There has been no turning back. But this is not an open source story. In fact, the embedded Linux business looks a lot like the rest of the embedded market.
Here is an example, Timesys providing subscriptions to its LinuxLink in order to help Tensilica customers get to market faster. Tensilica calls this a strategic partnership, alongside a deal with Embedded Alley Solutions to provide consulting and training.
The deals are not noteworthy in themselves, except that they point to how Linux has become the mainstream embedded technology of choice.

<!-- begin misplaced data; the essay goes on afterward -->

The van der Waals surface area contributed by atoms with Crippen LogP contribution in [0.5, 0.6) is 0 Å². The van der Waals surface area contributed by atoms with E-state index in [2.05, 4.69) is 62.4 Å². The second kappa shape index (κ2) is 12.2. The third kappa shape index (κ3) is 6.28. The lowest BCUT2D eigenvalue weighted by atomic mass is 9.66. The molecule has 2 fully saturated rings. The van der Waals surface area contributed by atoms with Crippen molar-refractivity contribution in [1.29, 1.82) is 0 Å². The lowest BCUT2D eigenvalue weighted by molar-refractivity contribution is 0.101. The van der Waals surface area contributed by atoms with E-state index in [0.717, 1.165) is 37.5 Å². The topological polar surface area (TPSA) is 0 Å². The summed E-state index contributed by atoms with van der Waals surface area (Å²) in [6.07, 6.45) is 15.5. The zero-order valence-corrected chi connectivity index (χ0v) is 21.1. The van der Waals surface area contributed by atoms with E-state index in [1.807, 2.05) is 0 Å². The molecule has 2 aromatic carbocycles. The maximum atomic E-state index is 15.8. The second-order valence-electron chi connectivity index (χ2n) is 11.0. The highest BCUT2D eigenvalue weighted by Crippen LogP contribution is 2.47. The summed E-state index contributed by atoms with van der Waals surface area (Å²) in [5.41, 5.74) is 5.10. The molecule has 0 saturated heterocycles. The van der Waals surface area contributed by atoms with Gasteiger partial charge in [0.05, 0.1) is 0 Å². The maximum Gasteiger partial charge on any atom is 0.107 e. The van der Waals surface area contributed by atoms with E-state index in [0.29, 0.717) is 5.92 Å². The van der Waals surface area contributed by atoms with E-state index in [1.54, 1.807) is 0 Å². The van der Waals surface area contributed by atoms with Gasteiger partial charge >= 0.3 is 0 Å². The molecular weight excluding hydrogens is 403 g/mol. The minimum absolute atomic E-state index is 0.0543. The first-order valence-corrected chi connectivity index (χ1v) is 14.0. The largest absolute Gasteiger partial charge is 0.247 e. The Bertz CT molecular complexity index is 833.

It's Linux' modular design, a kernel whose features designers can pick-and-choose among, which is causing this revolution in embedded systems.
As chip densities increase manufacturers outgrow the old RTOS systems, and a full-fledged operating system delivers better time to market. Microsoft is not considered viable because it lacks this key modularity, and is years from implementing it.
Microsoft is only now talking about a kernel-based design in Windows 7, which is still in the planning stages.
Outside branded areas like game machines or phones, the embedded market will have sailed away from Redmond long before it's serious about it.